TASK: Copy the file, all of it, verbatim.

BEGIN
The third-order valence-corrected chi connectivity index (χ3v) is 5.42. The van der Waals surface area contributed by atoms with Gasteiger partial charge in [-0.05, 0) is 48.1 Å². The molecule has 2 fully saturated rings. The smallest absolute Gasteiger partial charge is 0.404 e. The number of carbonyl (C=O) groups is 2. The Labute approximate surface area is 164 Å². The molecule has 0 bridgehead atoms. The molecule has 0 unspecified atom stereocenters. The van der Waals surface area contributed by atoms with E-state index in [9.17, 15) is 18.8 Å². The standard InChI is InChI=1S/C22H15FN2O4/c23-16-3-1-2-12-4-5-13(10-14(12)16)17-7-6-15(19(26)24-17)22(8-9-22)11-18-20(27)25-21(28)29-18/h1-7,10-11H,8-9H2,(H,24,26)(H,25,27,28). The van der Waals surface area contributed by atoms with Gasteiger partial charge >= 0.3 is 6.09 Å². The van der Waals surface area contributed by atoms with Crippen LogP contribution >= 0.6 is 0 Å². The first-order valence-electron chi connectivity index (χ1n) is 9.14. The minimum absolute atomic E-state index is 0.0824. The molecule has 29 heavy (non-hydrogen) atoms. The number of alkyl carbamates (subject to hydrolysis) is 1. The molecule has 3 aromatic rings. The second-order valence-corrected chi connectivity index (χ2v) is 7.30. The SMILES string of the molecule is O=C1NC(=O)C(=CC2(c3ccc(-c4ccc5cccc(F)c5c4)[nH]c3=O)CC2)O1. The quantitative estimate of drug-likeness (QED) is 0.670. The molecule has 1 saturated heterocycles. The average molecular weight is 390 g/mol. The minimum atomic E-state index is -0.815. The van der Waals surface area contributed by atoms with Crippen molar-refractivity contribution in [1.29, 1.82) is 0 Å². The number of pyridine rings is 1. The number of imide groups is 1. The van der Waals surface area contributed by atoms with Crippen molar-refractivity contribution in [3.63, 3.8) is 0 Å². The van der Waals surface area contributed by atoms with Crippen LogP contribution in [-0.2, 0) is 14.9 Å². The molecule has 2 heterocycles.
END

The third-order valence-corrected chi connectivity index (χ3v) is 5.42. The van der Waals surface area contributed by atoms with Gasteiger partial charge in [-0.05, 0) is 48.1 Å². The molecule has 2 fully saturated rings. The smallest absolute Gasteiger partial charge is 0.404 e. The number of carbonyl (C=O) groups is 2. The Labute approximate surface area is 164 Å². The molecule has 0 bridgehead atoms. The molecule has 0 unspecified atom stereocenters. The van der Waals surface area contributed by atoms with E-state index in [9.17, 15) is 18.8 Å². The standard InChI is InChI=1S/C22H15FN2O4/c23-16-3-1-2-12-4-5-13(10-14(12)16)17-7-6-15(19(26)24-17)22(8-9-22)11-18-20(27)25-21(28)29-18/h1-7,10-11H,8-9H2,(H,24,26)(H,25,27,28). The van der Waals surface area contributed by atoms with Gasteiger partial charge >= 0.3 is 6.09 Å². The van der Waals surface area contributed by atoms with Crippen LogP contribution >= 0.6 is 0 Å². The first-order valence-electron chi connectivity index (χ1n) is 9.14. The minimum absolute atomic E-state index is 0.0824. The molecule has 29 heavy (non-hydrogen) atoms. The number of alkyl carbamates (subject to hydrolysis) is 1. The molecule has 3 aromatic rings. The second-order valence-corrected chi connectivity index (χ2v) is 7.30. The SMILES string of the molecule is O=C1NC(=O)C(=CC2(c3ccc(-c4ccc5cccc(F)c5c4)[nH]c3=O)CC2)O1. The quantitative estimate of drug-likeness (QED) is 0.670. The molecule has 1 saturated heterocycles. The average molecular weight is 390 g/mol. The minimum atomic E-state index is -0.815. The van der Waals surface area contributed by atoms with Crippen molar-refractivity contribution in [1.29, 1.82) is 0 Å². The number of pyridine rings is 1. The number of imide groups is 1. The van der Waals surface area contributed by atoms with Crippen molar-refractivity contribution in [3.63, 3.8) is 0 Å². The van der Waals surface area contributed by atoms with Crippen LogP contribution in [-0.2, 0) is 14.9 Å². The molecule has 2 heterocycles.